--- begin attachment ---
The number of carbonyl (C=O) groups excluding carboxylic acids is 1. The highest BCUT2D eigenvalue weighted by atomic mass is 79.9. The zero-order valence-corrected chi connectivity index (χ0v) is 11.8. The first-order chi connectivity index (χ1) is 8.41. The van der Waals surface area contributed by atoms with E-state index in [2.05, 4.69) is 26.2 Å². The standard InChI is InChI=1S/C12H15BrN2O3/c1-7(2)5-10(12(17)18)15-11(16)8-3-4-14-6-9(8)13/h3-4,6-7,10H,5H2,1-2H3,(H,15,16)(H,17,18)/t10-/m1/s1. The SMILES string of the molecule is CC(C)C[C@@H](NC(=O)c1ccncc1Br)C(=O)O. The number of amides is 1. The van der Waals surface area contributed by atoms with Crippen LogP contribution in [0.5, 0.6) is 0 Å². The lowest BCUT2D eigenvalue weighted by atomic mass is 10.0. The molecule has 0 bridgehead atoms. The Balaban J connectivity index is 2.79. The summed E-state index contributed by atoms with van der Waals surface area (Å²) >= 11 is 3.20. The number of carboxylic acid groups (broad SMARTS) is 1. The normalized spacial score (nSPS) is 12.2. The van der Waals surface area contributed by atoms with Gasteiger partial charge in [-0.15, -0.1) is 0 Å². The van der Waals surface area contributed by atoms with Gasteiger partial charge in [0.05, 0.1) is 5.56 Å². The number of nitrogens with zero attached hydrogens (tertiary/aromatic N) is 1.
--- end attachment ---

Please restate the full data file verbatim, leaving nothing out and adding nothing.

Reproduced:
The number of carbonyl (C=O) groups excluding carboxylic acids is 1. The highest BCUT2D eigenvalue weighted by atomic mass is 79.9. The zero-order valence-corrected chi connectivity index (χ0v) is 11.8. The first-order chi connectivity index (χ1) is 8.41. The van der Waals surface area contributed by atoms with E-state index in [2.05, 4.69) is 26.2 Å². The standard InChI is InChI=1S/C12H15BrN2O3/c1-7(2)5-10(12(17)18)15-11(16)8-3-4-14-6-9(8)13/h3-4,6-7,10H,5H2,1-2H3,(H,15,16)(H,17,18)/t10-/m1/s1. The SMILES string of the molecule is CC(C)C[C@@H](NC(=O)c1ccncc1Br)C(=O)O. The number of amides is 1. The van der Waals surface area contributed by atoms with Crippen LogP contribution in [0.5, 0.6) is 0 Å². The lowest BCUT2D eigenvalue weighted by atomic mass is 10.0. The molecule has 0 bridgehead atoms. The Balaban J connectivity index is 2.79. The summed E-state index contributed by atoms with van der Waals surface area (Å²) >= 11 is 3.20. The number of carboxylic acid groups (broad SMARTS) is 1. The normalized spacial score (nSPS) is 12.2. The van der Waals surface area contributed by atoms with Gasteiger partial charge in [-0.15, -0.1) is 0 Å². The van der Waals surface area contributed by atoms with Gasteiger partial charge in [0.05, 0.1) is 5.56 Å². The number of nitrogens with zero attached hydrogens (tertiary/aromatic N) is 1.